Wednesday, 31 March 2021

THE KINKS - Rich Man Poor Man LP

Pop music has a terrible inbuilt weakness of destroying itself through over-familiarity. The constant and cynical repackaging of music served up as random compilations to recoup the investment of record companies, is a particular curse of the industry. Exposed to constant replay, individual songs lose meaning in their contextual association with inappropriate company. In short it loses it's power. Yet when done right, a collection of songs carefully sequenced to aid an overarching theme can occasionally rival good fiction or film. The medium is relentless and in a concentrated 40 minute sitting, there can be fewer more intense artistic experiences to achieve so much whilst demanding so little effort. At it's best it envelops us.

This stereo double album compilation by The Kinks, may or may not have been prepared for foreign territory release in the mid '70s. Either way the oil crisis and copyright problems with the sleeve design sidelined it until this copy with hebrew text on the label surfaced at the end of last year. Had it been widely distributed it would have joined a multitude of other such releases to seemingly milk the band's 60's heyday. Yet look again and you can see it is so much more.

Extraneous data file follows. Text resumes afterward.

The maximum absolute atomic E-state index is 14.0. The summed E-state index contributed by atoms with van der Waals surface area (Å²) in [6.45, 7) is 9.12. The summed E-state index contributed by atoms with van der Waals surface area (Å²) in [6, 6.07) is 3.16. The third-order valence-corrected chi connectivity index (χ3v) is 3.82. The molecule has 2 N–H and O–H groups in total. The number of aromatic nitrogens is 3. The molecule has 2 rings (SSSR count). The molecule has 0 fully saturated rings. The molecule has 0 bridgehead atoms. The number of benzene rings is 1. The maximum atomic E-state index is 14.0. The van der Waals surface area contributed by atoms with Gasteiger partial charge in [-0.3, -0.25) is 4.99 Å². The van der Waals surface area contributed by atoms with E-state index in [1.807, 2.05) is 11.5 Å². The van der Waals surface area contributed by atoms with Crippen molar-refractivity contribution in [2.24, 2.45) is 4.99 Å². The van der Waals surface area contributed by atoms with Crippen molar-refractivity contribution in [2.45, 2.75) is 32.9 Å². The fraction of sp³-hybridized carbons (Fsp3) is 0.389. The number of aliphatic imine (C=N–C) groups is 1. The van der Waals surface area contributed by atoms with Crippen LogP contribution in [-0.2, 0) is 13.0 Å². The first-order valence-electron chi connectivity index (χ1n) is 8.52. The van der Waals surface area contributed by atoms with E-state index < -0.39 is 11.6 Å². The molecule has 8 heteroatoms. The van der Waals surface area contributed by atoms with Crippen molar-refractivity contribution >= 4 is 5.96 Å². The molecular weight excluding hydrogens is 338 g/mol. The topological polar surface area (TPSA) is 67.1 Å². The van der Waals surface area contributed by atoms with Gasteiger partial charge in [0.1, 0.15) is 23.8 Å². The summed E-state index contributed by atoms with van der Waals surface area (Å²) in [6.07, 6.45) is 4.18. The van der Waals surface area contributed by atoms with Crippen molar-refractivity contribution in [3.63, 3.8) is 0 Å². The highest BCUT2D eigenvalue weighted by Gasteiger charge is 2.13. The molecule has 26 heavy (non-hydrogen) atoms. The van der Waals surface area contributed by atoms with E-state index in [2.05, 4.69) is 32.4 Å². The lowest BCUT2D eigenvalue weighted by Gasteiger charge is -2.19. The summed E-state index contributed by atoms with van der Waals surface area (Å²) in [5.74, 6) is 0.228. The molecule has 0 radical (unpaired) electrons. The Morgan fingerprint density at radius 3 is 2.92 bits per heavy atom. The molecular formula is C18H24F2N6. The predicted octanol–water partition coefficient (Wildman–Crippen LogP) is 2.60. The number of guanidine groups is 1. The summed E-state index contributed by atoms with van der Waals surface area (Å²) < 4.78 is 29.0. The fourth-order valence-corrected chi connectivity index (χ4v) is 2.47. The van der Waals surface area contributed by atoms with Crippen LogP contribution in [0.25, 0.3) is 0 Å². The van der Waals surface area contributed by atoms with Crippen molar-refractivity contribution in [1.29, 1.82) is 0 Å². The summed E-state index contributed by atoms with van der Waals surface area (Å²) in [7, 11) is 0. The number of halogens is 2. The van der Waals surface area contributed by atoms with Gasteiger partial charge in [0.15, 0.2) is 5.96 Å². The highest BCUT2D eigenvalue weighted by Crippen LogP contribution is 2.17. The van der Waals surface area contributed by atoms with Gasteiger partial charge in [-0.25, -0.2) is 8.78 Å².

Rich Man Poor Man appears to have had it's source in an original and previously lost all embracing theme that pre-figures the arc of concept albums The Kinks released from the late 60's onwards. The period was marked by relentless touring that took a physical and mental toll on the band. Poor management by upper class chancers with severe cash-flow problems exacerbated the pressure on the band to deliver hit after hit and Ray Davies found his visionary ambitions frustrated with each song either rush-released as a self-serving single, b-side or album filler.